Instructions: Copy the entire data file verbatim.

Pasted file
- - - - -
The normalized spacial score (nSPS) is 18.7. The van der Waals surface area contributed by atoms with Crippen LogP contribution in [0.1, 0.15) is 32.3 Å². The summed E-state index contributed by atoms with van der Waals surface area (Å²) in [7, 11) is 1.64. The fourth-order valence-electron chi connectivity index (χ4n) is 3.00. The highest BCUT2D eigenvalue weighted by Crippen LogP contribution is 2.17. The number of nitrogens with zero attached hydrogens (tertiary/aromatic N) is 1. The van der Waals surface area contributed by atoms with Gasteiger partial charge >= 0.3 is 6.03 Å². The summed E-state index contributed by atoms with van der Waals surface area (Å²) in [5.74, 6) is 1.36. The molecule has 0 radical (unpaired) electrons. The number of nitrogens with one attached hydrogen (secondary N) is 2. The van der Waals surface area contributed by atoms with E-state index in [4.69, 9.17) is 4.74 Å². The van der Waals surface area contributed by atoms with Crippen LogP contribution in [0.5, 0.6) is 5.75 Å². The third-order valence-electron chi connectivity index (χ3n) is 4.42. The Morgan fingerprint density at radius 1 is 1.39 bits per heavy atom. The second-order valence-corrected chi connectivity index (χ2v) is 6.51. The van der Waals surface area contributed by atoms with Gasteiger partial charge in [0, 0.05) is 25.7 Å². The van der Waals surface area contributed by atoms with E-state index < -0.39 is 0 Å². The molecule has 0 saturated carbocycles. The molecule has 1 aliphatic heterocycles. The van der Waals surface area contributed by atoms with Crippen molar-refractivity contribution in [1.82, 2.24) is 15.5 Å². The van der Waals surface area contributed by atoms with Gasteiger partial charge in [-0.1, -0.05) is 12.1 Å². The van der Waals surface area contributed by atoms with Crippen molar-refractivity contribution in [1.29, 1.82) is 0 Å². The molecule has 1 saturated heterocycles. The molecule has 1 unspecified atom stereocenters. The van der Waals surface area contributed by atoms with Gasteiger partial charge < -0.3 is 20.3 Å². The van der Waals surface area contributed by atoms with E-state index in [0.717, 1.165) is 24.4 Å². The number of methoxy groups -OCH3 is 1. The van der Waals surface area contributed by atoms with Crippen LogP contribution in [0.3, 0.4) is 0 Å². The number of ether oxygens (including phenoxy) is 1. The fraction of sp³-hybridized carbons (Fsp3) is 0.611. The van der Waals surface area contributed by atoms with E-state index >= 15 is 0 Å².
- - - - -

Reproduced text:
The normalized spacial score (nSPS) is 18.7. The van der Waals surface area contributed by atoms with Crippen LogP contribution in [0.1, 0.15) is 32.3 Å². The summed E-state index contributed by atoms with van der Waals surface area (Å²) in [7, 11) is 1.64. The fourth-order valence-electron chi connectivity index (χ4n) is 3.00. The highest BCUT2D eigenvalue weighted by Crippen LogP contribution is 2.17. The number of nitrogens with zero attached hydrogens (tertiary/aromatic N) is 1. The van der Waals surface area contributed by atoms with Gasteiger partial charge >= 0.3 is 6.03 Å². The summed E-state index contributed by atoms with van der Waals surface area (Å²) in [5.74, 6) is 1.36. The molecule has 0 radical (unpaired) electrons. The number of nitrogens with one attached hydrogen (secondary N) is 2. The van der Waals surface area contributed by atoms with E-state index in [4.69, 9.17) is 4.74 Å². The van der Waals surface area contributed by atoms with Crippen LogP contribution in [0.5, 0.6) is 5.75 Å². The third-order valence-electron chi connectivity index (χ3n) is 4.42. The Morgan fingerprint density at radius 1 is 1.39 bits per heavy atom. The second-order valence-corrected chi connectivity index (χ2v) is 6.51. The van der Waals surface area contributed by atoms with Gasteiger partial charge in [0, 0.05) is 25.7 Å². The van der Waals surface area contributed by atoms with E-state index < -0.39 is 0 Å². The molecule has 0 saturated carbocycles. The molecule has 1 aliphatic heterocycles. The van der Waals surface area contributed by atoms with Crippen molar-refractivity contribution in [1.82, 2.24) is 15.5 Å². The van der Waals surface area contributed by atoms with Gasteiger partial charge in [-0.1, -0.05) is 12.1 Å². The van der Waals surface area contributed by atoms with Crippen molar-refractivity contribution in [1.29, 1.82) is 0 Å². The molecule has 1 saturated heterocycles. The molecule has 1 unspecified atom stereocenters. The van der Waals surface area contributed by atoms with Gasteiger partial charge < -0.3 is 20.3 Å². The van der Waals surface area contributed by atoms with E-state index in [0.717, 1.165) is 24.4 Å². The number of methoxy groups -OCH3 is 1. The van der Waals surface area contributed by atoms with Crippen LogP contribution in [0.3, 0.4) is 0 Å². The number of ether oxygens (including phenoxy) is 1. The fraction of sp³-hybridized carbons (Fsp3) is 0.611. The van der Waals surface area contributed by atoms with E-state index >= 15 is 0 Å².